March Madness: Only 23 perfect brackets are left after wild upsets from Furman, Princeton on Thursday
We’re only halfway through the first round, but there are very few perfect NCAA men’s draws left.
Furman and Princeton took care of that.
Only seven games in the first round of the NCAA Tournament and only 0.06% of nets made through Sportzshala Sports were still perfect. By the end of the night, there were only 23 perfect brackets left.
The takeoff was pretty fast too. No. 13 Furman stunned Virginia’s No. 4, 68-67, on Thursday afternoon in the second game of the day after JP Pegues hit a three-pointer from the wing in the closing seconds. This gave the Paladins their second NCAA Tournament victory and their first win since 1974.
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Only 13.5% of Sportzshala players chose Furman to win their first game. Only in 42% of the draws did the Maryland No. 8 beat the West Virginia No. 9 in the first game of the day.
Thus, after the first two games, only 5.4% of nets were perfect.
No. 7 Missouri State’s win over No. 10 Utah State in Game 3 left only 2.88% of the grid perfect. Utah State was one of the most popular picks in the tournament, and Aggie actually preferred to win. However, Missouri led most of the way and then took the lead near the end to take the win by 11 points.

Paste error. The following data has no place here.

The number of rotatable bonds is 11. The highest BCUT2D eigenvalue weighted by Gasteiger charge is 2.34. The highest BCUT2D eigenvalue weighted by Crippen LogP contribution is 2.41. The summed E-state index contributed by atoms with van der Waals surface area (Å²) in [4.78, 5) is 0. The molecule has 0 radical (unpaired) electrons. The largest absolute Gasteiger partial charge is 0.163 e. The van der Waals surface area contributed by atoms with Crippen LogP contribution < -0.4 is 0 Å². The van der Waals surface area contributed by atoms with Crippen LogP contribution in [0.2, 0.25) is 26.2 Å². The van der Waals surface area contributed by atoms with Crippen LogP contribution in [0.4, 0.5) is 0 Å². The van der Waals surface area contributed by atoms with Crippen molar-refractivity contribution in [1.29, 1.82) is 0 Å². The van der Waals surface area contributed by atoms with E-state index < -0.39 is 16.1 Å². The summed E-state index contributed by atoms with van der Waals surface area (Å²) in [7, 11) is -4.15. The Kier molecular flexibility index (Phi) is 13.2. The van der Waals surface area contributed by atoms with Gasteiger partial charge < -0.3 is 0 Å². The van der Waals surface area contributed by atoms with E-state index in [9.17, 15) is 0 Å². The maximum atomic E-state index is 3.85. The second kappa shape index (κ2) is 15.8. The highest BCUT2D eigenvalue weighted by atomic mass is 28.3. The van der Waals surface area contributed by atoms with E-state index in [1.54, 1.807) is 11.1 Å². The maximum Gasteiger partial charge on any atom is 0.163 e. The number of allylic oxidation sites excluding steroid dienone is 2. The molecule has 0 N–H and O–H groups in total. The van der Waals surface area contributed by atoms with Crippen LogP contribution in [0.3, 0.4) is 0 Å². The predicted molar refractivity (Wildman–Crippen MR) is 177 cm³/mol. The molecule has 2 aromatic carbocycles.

After that game, 20.8% of the draw was 0-3.
Princeton then further reduced the group of perfect brackets. The Tigers shocked Arizona’s No. 2 with a 59–55 win later Thursday afternoon that shattered many nets, including one from President Joe Biden, who had the Wildcats as national champions. Arizona was the sixth most popular pick to win it all and the most popular #2 seed. Only 2.94% of users chose Princeton to beat Arizona.
The rest of the first day was much calmer. With the exception of No. 9 Auburn beating No. 8 Iowa and No. 10 Penn State completely overrunning No. 7 Texas A&M, the taller seeds won the rest of the way.
However, by the end of the day, only 23 grids had correctly selected all 16 games.
In fact, completing a perfect draw is an NCAA Tournament dream, although the chances of doing so are astronomical. It just usually takes more than a few hours to see that many broken brackets.